Friday, March 5, 2010


Somewhere in the heap of siding there's a metaphor for what one tries not to spend one's day doing in the Chair's office - siding with, siding against - maybe the pile of torn and jagged edges points in that direction, too. But on the other hand, it's yet more evidence of both work progressing on the house (we now have our own little tower!) and of the the way abstract lines and curves lie around waiting to be noticed. The light was better on this from the stairs window than at ground level, but it still, once one was up close, looked like a version of Futurist lines of force, suggesting energy that's somehow innate in inanimate, artificial, mechanically produced objects.

1 comment:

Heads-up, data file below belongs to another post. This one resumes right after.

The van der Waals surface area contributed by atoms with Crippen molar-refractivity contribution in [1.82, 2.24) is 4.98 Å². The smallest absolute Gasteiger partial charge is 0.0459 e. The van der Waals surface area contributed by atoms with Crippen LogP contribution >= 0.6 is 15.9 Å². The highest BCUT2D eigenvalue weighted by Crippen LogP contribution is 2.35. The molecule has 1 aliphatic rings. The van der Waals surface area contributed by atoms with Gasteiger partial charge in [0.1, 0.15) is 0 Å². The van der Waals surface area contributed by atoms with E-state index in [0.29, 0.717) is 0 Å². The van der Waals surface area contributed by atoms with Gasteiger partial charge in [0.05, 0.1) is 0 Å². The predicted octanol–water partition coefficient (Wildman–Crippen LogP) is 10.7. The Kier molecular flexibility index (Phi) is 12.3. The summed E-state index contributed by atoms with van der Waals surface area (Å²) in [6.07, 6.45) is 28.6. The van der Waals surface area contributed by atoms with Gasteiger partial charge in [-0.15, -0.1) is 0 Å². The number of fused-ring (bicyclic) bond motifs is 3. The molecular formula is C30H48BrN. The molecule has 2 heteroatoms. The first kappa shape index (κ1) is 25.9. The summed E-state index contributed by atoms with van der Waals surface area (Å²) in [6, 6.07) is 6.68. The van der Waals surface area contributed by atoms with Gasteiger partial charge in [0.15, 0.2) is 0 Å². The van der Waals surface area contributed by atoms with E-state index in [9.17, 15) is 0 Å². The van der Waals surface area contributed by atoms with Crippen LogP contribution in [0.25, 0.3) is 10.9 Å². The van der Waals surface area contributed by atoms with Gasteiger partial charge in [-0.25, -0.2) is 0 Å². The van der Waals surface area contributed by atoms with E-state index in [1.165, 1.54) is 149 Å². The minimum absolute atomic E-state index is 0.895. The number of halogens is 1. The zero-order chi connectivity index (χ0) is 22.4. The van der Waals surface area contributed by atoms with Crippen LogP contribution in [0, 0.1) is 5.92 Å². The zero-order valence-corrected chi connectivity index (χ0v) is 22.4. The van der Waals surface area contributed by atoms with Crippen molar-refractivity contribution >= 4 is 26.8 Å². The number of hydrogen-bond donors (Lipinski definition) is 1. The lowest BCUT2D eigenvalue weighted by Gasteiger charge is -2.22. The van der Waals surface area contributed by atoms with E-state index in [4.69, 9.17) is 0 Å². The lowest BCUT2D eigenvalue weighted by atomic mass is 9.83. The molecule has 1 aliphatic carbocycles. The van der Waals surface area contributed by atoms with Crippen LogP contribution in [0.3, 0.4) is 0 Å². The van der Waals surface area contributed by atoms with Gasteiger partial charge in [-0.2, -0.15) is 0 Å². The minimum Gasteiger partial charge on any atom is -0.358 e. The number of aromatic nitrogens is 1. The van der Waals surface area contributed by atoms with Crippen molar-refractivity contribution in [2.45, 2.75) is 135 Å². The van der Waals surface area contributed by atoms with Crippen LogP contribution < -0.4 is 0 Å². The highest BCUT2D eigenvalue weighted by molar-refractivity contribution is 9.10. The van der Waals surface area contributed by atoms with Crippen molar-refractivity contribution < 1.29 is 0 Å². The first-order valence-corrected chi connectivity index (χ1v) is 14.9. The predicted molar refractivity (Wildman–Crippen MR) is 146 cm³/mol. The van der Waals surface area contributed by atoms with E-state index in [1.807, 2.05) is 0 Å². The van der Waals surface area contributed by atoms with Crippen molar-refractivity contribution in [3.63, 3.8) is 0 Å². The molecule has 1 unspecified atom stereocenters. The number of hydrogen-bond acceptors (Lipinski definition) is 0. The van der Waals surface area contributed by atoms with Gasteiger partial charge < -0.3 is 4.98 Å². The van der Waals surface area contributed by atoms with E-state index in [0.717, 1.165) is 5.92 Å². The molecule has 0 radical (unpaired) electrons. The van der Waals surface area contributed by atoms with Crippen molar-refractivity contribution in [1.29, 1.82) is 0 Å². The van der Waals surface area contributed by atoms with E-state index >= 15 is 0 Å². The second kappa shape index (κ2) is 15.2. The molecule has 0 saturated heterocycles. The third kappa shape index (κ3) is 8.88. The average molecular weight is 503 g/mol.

1. Two months ago, Marilyn Reizbaum alluded to Sharp's work as "productive of narrative non-commitment". At that moment I thought of your discussion of the potential for transgression encoded within the short story form (Harold Beaver's done some excellent work on this) in a manner exactly correspondent to your current thematic scheme in the blog. For some reason, this conjured the image of Medardo Rosso’s “Impressions of the Boulevard, Woman with a Veil” and I began to think about the ways in which the sculpture elicits an immediate, visceral response from those who see it for the first time: a sort of indignant condemnation of the stone cage tethering this woman to the bonds of man. Her flight is limited, her ever-shifting surreal potential to ascend to heavenly heights encased in a block of granite….and of course this is when the proverbial /facepalm occurs, in tandem with the self-reflective critical moment in which I realize that this violent, non-definitive representation of the feminine figure might be little more than an appeal to the Uncanny and this, I think, is where the difference between the Futurists and the Oulipo Group becomes most evident. Unlike the Futurists, the Oulipo Group tends to refuse this sort of mythic construction precisely by leveling the field of formal interpretation to make even meshed gender categories as logical as binaries; yet they do so without losing the powerful, fiery, abstract sense of energetic manipulation that was among the Futurists’ redemptive qualities. At the ’07 MLA, Peter Brooks spoke of literary studies in the humanities as that which “has renounced the role of instrumentalism in favor of something considerably more complex and abstract.” He went on to discuss the dangers of allowing such rhizomic meanderings to go unnoticed and uncontested, noting the possibility of a state I think eerily similar to the all-encompassing (and all too often chauvinist and obsessively narrow-minded) supposed ‘self-sustainability’ of Marinetti’s cadre. Perhaps the next logical step for literary studies will parallel the parallel I just presented here, with an increasingly playful but highly programmatic manipulation of modes of self-expression that can temper the shock one experiences when the body-politic slithers its way into the carefully constructed persona of cultural symbol and crafter. In other words: “when things fall apart”, when the existential crisis of cultural relativism threatens our ontological security, one might do as the Oulipo did: enact a rational construction of a barrier for interpretation that refuses assumptions of immanence while preserving the formal qualities so necessary to communication. This sort of dissociative play, in which the coda’s programmatic malleability reflects the workings of the Uncanny (in lieu of acting as its agent, or existing as its byproduct) and encroaches upon ‘the real’, fits the model of the twenty-first century scholar: every calibrated strike (every keyboard stroke, every algorithmic note…see is the shedding of one skin for another, a ‘real-time’ manipulation of form that refuses the mythos of the ‘organic’ (which all too often enforces a sort of cultural primogeniture) and denies the sort of immaculate conception of art propagated by the Culture Industry.